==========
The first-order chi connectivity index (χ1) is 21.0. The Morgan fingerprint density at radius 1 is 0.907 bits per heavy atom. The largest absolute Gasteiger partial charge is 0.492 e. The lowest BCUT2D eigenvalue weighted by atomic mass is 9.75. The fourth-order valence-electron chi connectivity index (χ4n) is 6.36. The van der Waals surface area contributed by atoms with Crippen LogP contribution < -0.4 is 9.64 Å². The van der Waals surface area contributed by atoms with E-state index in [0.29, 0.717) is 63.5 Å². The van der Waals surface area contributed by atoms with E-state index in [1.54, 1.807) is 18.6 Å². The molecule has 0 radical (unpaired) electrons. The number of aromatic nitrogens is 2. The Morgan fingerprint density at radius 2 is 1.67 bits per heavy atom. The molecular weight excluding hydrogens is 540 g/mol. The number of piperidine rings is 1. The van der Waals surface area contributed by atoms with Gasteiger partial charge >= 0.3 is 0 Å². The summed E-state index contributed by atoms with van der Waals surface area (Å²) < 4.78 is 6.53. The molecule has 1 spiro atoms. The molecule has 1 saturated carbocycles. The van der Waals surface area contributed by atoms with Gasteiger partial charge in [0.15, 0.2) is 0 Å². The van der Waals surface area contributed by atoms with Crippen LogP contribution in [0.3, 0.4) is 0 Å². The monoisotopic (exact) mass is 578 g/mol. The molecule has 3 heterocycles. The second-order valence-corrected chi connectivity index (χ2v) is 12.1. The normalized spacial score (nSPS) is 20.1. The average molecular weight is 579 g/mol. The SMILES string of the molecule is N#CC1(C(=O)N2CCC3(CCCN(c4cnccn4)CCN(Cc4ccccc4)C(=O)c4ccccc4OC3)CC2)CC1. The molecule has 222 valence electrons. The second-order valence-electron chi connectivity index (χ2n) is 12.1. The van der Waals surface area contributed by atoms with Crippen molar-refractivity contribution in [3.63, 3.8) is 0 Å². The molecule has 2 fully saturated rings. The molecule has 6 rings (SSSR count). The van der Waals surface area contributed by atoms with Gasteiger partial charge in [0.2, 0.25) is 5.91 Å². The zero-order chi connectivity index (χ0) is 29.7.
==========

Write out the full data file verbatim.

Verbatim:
The first-order chi connectivity index (χ1) is 21.0. The Morgan fingerprint density at radius 1 is 0.907 bits per heavy atom. The largest absolute Gasteiger partial charge is 0.492 e. The lowest BCUT2D eigenvalue weighted by atomic mass is 9.75. The fourth-order valence-electron chi connectivity index (χ4n) is 6.36. The van der Waals surface area contributed by atoms with Crippen LogP contribution < -0.4 is 9.64 Å². The van der Waals surface area contributed by atoms with E-state index in [0.29, 0.717) is 63.5 Å². The van der Waals surface area contributed by atoms with E-state index in [1.54, 1.807) is 18.6 Å². The molecule has 0 radical (unpaired) electrons. The number of aromatic nitrogens is 2. The Morgan fingerprint density at radius 2 is 1.67 bits per heavy atom. The molecular weight excluding hydrogens is 540 g/mol. The number of piperidine rings is 1. The van der Waals surface area contributed by atoms with Gasteiger partial charge >= 0.3 is 0 Å². The summed E-state index contributed by atoms with van der Waals surface area (Å²) < 4.78 is 6.53. The molecule has 1 spiro atoms. The molecule has 1 saturated carbocycles. The van der Waals surface area contributed by atoms with Gasteiger partial charge in [0.15, 0.2) is 0 Å². The van der Waals surface area contributed by atoms with Crippen LogP contribution in [0.3, 0.4) is 0 Å². The monoisotopic (exact) mass is 578 g/mol. The molecule has 3 heterocycles. The second-order valence-corrected chi connectivity index (χ2v) is 12.1. The normalized spacial score (nSPS) is 20.1. The average molecular weight is 579 g/mol. The SMILES string of the molecule is N#CC1(C(=O)N2CCC3(CCCN(c4cnccn4)CCN(Cc4ccccc4)C(=O)c4ccccc4OC3)CC2)CC1. The molecule has 222 valence electrons. The second-order valence-electron chi connectivity index (χ2n) is 12.1. The van der Waals surface area contributed by atoms with Crippen molar-refractivity contribution in [3.63, 3.8) is 0 Å². The molecule has 2 fully saturated rings. The molecule has 6 rings (SSSR count). The van der Waals surface area contributed by atoms with Gasteiger partial charge in [0.2, 0.25) is 5.91 Å². The zero-order chi connectivity index (χ0) is 29.7.